Protecting Your Mental Health When Caring for a Spouse or Partner


Protecting Your Mental Health When Caring for a Spouse or Partner


By Emma Smith, INCITE Consulting Solutions

Years ago, my father fell ill and eventually lost the ability to walk. My mother suddenly found herself in the role of spousal caregiver for which she was unprepared. I wouldn’t learn of the toll caregiving had on her mental health until much later (admittedly, mental wellbeing was not on my radar at the time as it was not discussed in my family or social circle).

A 2020 report by the National Alliance for Caregiving and AARP documented that 12 percent of caregivers of adults are a spouse or partner. The report also found that, compared to 2015, more adults are not only assuming the role of caregiving but they are also doing so for individuals with more complex medical and/or support needs. One survey found that almost all spousal caregivers live with the care recipient, taking on a 24/7 responsibility. Compared to other types of family caregivers, spousal caregivers receive less professional and/or familial help. Spousal caregivers are also at risk for higher rates of depression - sometimes even more so than the person they care for. 

Mental Health Tips for Spousal Caregivers

Being a caregiver for a spouse or partner comes with a unique set of challenges. With the new and often complicated role of caregiver, the marital relationship dynamic changes. You may no longer be able to engage in your favorite social activities together. Your significant other may feel embarrassed, ashamed, or angry at suddenly being dependent on you and others. You may feel resentment about taking on new responsibilities or guilt for taking personal time. These feelings may lead to frustration with one another and add to the stress you both experience.

Here are some strategies that can help you process and accept this shift in your relationship.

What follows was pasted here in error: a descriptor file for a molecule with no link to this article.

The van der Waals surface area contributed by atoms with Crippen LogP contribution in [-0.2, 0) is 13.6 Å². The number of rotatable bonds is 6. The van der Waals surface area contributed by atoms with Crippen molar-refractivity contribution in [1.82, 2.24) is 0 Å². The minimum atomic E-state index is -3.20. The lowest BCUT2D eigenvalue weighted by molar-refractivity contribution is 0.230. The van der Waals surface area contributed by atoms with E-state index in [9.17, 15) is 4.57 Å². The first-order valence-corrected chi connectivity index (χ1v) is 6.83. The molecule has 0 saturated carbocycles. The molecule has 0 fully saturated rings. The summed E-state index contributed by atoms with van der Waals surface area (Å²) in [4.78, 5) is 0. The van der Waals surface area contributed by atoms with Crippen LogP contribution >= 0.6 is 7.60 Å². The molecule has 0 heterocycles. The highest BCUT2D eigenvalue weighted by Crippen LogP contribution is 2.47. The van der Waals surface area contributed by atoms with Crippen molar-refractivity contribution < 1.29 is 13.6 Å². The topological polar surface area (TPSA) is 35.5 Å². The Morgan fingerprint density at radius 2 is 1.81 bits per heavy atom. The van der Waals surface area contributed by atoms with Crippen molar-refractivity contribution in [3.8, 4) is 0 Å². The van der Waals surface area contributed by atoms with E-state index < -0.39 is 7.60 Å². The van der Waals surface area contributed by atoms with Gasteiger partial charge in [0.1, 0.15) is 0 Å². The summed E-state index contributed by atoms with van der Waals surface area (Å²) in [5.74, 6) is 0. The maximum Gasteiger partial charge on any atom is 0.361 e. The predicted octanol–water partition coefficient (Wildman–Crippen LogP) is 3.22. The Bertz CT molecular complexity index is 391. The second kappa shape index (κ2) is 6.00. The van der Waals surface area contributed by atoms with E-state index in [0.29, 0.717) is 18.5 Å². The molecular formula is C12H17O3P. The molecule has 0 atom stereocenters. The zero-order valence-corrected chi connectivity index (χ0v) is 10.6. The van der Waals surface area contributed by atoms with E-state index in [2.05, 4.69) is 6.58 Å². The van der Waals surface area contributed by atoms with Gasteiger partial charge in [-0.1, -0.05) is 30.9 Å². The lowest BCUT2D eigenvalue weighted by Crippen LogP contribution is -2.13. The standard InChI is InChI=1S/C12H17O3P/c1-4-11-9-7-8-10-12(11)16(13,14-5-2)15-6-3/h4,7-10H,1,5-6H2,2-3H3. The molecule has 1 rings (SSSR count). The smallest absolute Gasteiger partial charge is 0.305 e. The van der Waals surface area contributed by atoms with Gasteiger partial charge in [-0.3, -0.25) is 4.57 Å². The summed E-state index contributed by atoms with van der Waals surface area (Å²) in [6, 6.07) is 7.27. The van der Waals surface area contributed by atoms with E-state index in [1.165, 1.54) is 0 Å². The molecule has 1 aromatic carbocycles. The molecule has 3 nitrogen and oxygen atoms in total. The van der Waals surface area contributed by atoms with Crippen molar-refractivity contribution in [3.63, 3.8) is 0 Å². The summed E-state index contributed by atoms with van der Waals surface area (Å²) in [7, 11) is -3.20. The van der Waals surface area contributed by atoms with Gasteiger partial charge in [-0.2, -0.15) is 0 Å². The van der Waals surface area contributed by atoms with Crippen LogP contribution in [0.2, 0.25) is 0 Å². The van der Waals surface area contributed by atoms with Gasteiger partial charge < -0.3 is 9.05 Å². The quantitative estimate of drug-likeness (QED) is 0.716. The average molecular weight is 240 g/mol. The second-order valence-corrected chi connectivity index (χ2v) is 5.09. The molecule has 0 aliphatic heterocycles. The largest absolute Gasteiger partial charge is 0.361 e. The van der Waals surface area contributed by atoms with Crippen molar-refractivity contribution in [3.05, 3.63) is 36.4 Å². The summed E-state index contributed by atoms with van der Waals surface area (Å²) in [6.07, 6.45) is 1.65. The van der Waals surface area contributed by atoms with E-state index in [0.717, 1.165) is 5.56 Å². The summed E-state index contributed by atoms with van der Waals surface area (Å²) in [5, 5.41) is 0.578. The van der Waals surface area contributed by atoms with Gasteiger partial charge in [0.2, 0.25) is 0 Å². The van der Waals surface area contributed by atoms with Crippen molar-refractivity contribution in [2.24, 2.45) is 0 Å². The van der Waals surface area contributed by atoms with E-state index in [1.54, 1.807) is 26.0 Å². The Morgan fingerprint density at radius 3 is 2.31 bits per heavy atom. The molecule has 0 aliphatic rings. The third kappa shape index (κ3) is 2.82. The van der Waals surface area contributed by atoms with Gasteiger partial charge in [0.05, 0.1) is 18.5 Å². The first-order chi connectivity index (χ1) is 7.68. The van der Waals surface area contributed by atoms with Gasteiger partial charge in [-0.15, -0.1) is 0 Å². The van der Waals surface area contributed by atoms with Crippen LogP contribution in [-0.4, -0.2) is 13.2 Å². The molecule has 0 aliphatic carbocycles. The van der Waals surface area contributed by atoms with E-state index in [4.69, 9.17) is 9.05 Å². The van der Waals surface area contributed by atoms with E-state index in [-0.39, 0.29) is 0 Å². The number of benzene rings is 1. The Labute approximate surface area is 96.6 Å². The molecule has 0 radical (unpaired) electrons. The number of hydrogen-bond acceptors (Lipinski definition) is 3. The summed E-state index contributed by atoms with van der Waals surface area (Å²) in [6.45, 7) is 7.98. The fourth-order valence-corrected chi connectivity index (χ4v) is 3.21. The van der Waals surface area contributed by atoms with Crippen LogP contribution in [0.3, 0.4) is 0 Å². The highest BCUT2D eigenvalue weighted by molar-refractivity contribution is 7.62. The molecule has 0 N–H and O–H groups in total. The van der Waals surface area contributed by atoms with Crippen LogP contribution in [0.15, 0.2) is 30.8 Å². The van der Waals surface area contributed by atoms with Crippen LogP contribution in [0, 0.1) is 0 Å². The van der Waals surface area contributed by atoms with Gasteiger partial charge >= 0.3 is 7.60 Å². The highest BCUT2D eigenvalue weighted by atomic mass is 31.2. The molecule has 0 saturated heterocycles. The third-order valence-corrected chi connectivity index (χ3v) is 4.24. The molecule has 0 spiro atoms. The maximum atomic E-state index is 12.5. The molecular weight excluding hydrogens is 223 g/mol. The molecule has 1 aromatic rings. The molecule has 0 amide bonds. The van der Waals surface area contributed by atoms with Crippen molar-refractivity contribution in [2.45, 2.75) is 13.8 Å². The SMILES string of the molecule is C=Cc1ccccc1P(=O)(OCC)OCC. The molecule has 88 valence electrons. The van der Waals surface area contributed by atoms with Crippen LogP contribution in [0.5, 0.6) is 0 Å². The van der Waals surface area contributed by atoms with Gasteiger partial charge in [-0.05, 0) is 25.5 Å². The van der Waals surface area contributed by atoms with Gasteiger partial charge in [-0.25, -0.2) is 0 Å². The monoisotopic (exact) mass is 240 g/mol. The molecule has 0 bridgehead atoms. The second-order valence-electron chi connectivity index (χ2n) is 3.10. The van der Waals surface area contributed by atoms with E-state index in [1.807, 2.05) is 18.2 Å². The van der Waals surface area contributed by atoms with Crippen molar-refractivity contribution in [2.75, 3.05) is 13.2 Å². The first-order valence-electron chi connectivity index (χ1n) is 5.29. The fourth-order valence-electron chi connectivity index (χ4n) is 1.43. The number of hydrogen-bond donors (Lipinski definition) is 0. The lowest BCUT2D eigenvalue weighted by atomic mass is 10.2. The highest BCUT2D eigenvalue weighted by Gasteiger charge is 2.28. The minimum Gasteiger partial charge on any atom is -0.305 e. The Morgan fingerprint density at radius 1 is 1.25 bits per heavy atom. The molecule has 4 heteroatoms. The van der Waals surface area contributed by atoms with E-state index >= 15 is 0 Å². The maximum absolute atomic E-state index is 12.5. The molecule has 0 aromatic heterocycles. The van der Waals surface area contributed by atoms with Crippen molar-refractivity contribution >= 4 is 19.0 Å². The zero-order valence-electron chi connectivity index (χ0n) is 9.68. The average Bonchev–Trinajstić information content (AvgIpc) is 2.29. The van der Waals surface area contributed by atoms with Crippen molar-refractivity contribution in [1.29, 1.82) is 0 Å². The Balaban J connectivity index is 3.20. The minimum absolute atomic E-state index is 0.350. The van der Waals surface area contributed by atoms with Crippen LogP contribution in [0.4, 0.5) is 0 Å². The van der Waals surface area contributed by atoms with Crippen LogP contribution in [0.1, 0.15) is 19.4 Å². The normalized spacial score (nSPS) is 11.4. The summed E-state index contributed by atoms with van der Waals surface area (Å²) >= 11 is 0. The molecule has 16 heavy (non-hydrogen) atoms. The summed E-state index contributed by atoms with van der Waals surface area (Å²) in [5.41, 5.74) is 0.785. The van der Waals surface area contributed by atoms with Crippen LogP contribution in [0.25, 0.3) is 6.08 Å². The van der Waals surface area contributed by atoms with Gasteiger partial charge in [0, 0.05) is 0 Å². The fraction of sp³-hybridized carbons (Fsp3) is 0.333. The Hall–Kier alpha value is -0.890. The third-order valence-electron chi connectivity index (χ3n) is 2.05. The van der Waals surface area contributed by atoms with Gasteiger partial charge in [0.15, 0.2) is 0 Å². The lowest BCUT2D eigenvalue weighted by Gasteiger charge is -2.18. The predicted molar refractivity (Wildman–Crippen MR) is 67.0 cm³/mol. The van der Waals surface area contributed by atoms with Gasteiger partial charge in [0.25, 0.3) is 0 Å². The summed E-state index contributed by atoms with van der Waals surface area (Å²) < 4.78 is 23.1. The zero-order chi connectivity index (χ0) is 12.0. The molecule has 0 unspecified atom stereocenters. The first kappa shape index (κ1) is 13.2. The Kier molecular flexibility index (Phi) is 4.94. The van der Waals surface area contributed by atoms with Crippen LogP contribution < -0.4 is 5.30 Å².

1. Embrace the change. It’s OK to grieve the loss of the way things were. Consider opportunities for strengthening your relationship including trying new hobbies and interests together. 

2. Talk it out. Feelings of anger, frustration, and overwhelm are entirely normal. Rather than bottling up these feelings and letting them manifest until they explode, consider friends and/or family members who may be amenable outlets for venting. Virtual and in person support groups and online forums, such as the chat rooms, offer space for honest conversations.

3. Find your caregiver community. There are resources to help you. For example, the Well Spouse Association offers peer mentors and support groups. Sites and apps like CaringBridge allow you to develop an online space to connect with friends and family and to coordinate help when needed.

4. Explore options with employers. The Family Medical Leave Act (FMLA) has provisions for both an employee and a spouse experiencing a serious health condition. Many employers have programs in place where donated leave can be extended to an employee. Using these programs may provide you with some breathing room to take care of caregiving duties or find the support you need. 

5. Be aware of tendencies to downplay or compare your experience. Caregiver burden refers to the strain and difficulties experienced by the caregiver or family members of those living with mental or physical illnesses, including a range of psychological, emotional, social, physical, and financial problems. As the difficulty of an individual’s condition or comorbidities increases, so too does the caregiver’s burden; this burden can be complex and further complicated by multiple, competing priorities.

If you’re reading this, you no doubt already understand that unrelenting stress is no good for anyone’s overall health. The realities of full-time caregiving, however, mean that sometimes spousal caregiver burnout is unavoidable. When you can, do a quick mental check-in to assess how you may be contributing to some of the stress you’re experiencing. Ask yourself: Am I comparing my caregiving to the experiences of others? Am I downplaying the negative impacts of my caregiving - in my head and when I speak to others? Bringing awareness to these tendencies is the first step to addressing them and speaking more kindly to and about yourself.

Caring for the Spousal Caregiver

If you have a parent who is caring for a spouse or partner, check in regularly. My parents did an excellent job at concealing the extent of their struggles from me and my siblings, all for the sake of “protecting us.” Do not assume everything is fine. Offer ways to pitch in to reduce the burden. Or just do something, unprompted. Sometimes people are too entrenched in their caregiving to reach out.

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